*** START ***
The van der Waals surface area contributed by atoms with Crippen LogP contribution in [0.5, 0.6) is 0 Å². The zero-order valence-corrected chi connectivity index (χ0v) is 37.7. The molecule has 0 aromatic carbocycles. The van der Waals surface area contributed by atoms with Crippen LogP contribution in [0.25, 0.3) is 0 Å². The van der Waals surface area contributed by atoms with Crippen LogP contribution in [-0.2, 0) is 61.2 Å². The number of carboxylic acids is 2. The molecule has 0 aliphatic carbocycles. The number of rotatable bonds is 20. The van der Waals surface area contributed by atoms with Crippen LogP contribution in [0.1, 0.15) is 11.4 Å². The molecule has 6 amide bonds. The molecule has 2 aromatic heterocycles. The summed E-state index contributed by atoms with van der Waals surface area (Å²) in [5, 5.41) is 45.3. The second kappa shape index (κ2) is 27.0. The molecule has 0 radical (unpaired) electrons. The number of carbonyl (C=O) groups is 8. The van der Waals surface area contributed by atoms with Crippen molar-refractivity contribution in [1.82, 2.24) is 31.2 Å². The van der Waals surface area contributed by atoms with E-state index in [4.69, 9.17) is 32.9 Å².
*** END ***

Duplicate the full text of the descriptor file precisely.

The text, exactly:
The van der Waals surface area contributed by atoms with Crippen LogP contribution in [0.5, 0.6) is 0 Å². The zero-order valence-corrected chi connectivity index (χ0v) is 37.7. The molecule has 0 aromatic carbocycles. The van der Waals surface area contributed by atoms with Crippen LogP contribution in [0.25, 0.3) is 0 Å². The van der Waals surface area contributed by atoms with Crippen LogP contribution in [-0.2, 0) is 61.2 Å². The number of carboxylic acids is 2. The molecule has 0 aliphatic carbocycles. The number of rotatable bonds is 20. The van der Waals surface area contributed by atoms with Crippen LogP contribution in [0.1, 0.15) is 11.4 Å². The molecule has 6 amide bonds. The molecule has 2 aromatic heterocycles. The summed E-state index contributed by atoms with van der Waals surface area (Å²) in [5, 5.41) is 45.3. The second kappa shape index (κ2) is 27.0. The molecule has 0 radical (unpaired) electrons. The number of carbonyl (C=O) groups is 8. The van der Waals surface area contributed by atoms with Crippen molar-refractivity contribution in [1.82, 2.24) is 31.2 Å². The van der Waals surface area contributed by atoms with E-state index in [4.69, 9.17) is 32.9 Å².